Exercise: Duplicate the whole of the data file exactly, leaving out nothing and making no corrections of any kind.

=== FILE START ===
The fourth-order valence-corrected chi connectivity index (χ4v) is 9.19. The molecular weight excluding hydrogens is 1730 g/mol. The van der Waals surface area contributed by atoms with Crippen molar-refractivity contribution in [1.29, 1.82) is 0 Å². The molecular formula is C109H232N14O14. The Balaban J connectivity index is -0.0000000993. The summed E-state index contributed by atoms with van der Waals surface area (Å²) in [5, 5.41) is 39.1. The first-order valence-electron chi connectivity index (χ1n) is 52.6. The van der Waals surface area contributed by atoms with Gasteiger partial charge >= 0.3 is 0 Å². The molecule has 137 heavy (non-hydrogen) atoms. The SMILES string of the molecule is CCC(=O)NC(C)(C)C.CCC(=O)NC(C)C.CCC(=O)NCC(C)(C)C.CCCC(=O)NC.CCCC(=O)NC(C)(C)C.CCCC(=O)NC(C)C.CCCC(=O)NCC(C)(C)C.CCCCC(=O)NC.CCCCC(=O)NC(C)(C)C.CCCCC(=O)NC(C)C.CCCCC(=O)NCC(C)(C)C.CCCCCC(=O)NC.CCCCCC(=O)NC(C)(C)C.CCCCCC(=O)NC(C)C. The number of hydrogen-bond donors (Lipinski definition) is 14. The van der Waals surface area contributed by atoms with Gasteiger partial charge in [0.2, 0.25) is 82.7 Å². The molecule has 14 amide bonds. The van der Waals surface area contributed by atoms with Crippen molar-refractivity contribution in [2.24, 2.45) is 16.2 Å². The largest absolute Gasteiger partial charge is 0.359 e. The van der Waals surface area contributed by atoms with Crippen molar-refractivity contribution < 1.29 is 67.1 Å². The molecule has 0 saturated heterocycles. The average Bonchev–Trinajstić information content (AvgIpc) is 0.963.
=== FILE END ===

The fourth-order valence-corrected chi connectivity index (χ4v) is 9.19. The molecular weight excluding hydrogens is 1730 g/mol. The van der Waals surface area contributed by atoms with Crippen molar-refractivity contribution in [1.29, 1.82) is 0 Å². The molecular formula is C109H232N14O14. The Balaban J connectivity index is -0.0000000993. The summed E-state index contributed by atoms with van der Waals surface area (Å²) in [5, 5.41) is 39.1. The first-order valence-electron chi connectivity index (χ1n) is 52.6. The van der Waals surface area contributed by atoms with Gasteiger partial charge >= 0.3 is 0 Å². The molecule has 137 heavy (non-hydrogen) atoms. The SMILES string of the molecule is CCC(=O)NC(C)(C)C.CCC(=O)NC(C)C.CCC(=O)NCC(C)(C)C.CCCC(=O)NC.CCCC(=O)NC(C)(C)C.CCCC(=O)NC(C)C.CCCC(=O)NCC(C)(C)C.CCCCC(=O)NC.CCCCC(=O)NC(C)(C)C.CCCCC(=O)NC(C)C.CCCCC(=O)NCC(C)(C)C.CCCCCC(=O)NC.CCCCCC(=O)NC(C)(C)C.CCCCCC(=O)NC(C)C. The number of hydrogen-bond donors (Lipinski definition) is 14. The van der Waals surface area contributed by atoms with Gasteiger partial charge in [0.2, 0.25) is 82.7 Å². The molecule has 14 amide bonds. The van der Waals surface area contributed by atoms with Crippen molar-refractivity contribution in [2.24, 2.45) is 16.2 Å². The largest absolute Gasteiger partial charge is 0.359 e. The van der Waals surface area contributed by atoms with Crippen molar-refractivity contribution < 1.29 is 67.1 Å². The molecule has 0 saturated heterocycles. The average Bonchev–Trinajstić information content (AvgIpc) is 0.963.